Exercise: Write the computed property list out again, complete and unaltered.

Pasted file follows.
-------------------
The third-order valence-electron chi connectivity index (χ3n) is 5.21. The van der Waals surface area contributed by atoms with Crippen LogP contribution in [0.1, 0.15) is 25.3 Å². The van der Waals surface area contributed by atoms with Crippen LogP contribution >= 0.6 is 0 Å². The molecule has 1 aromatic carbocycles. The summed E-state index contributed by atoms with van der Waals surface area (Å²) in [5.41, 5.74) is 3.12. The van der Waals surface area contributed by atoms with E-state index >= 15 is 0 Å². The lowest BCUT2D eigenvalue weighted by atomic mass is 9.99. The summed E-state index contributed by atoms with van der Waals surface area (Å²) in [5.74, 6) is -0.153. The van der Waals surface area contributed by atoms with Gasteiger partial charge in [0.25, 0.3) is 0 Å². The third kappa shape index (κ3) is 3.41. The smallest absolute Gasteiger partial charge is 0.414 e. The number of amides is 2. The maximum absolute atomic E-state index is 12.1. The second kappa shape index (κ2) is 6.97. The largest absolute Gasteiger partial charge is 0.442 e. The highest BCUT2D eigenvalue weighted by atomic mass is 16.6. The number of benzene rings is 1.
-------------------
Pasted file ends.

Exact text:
The third-order valence-electron chi connectivity index (χ3n) is 5.21. The van der Waals surface area contributed by atoms with Crippen LogP contribution in [0.1, 0.15) is 25.3 Å². The van der Waals surface area contributed by atoms with Crippen LogP contribution >= 0.6 is 0 Å². The molecule has 1 aromatic carbocycles. The summed E-state index contributed by atoms with van der Waals surface area (Å²) in [5.41, 5.74) is 3.12. The van der Waals surface area contributed by atoms with E-state index >= 15 is 0 Å². The lowest BCUT2D eigenvalue weighted by atomic mass is 9.99. The summed E-state index contributed by atoms with van der Waals surface area (Å²) in [5.74, 6) is -0.153. The van der Waals surface area contributed by atoms with Gasteiger partial charge in [0.25, 0.3) is 0 Å². The third kappa shape index (κ3) is 3.41. The smallest absolute Gasteiger partial charge is 0.414 e. The number of amides is 2. The maximum absolute atomic E-state index is 12.1. The second kappa shape index (κ2) is 6.97. The largest absolute Gasteiger partial charge is 0.442 e. The highest BCUT2D eigenvalue weighted by atomic mass is 16.6. The number of benzene rings is 1.